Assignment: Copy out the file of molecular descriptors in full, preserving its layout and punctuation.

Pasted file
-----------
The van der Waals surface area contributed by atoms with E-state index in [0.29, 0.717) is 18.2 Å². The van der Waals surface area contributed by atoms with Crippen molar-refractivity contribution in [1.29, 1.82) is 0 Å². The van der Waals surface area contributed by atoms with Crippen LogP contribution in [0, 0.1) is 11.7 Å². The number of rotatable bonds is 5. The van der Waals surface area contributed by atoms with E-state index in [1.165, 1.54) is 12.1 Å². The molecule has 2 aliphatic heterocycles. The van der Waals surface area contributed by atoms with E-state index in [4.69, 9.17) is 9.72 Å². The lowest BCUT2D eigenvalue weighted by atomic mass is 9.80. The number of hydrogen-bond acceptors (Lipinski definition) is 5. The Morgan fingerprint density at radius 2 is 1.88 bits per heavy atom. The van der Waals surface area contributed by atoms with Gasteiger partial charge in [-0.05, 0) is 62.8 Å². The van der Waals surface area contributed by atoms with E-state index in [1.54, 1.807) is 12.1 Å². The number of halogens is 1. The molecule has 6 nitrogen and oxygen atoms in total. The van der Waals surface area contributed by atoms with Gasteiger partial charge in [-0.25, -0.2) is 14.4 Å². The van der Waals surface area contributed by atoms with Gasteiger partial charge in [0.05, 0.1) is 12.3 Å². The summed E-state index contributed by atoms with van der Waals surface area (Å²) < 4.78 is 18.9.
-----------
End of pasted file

The van der Waals surface area contributed by atoms with E-state index in [0.29, 0.717) is 18.2 Å². The van der Waals surface area contributed by atoms with Crippen molar-refractivity contribution in [1.29, 1.82) is 0 Å². The van der Waals surface area contributed by atoms with Crippen LogP contribution in [0, 0.1) is 11.7 Å². The number of rotatable bonds is 5. The van der Waals surface area contributed by atoms with E-state index in [1.165, 1.54) is 12.1 Å². The molecule has 2 aliphatic heterocycles. The van der Waals surface area contributed by atoms with E-state index in [4.69, 9.17) is 9.72 Å². The lowest BCUT2D eigenvalue weighted by atomic mass is 9.80. The number of hydrogen-bond acceptors (Lipinski definition) is 5. The Morgan fingerprint density at radius 2 is 1.88 bits per heavy atom. The van der Waals surface area contributed by atoms with Gasteiger partial charge in [-0.05, 0) is 62.8 Å². The van der Waals surface area contributed by atoms with E-state index in [1.54, 1.807) is 12.1 Å². The number of halogens is 1. The molecule has 6 nitrogen and oxygen atoms in total. The van der Waals surface area contributed by atoms with Gasteiger partial charge in [-0.25, -0.2) is 14.4 Å². The van der Waals surface area contributed by atoms with Gasteiger partial charge in [0.05, 0.1) is 12.3 Å². The summed E-state index contributed by atoms with van der Waals surface area (Å²) < 4.78 is 18.9.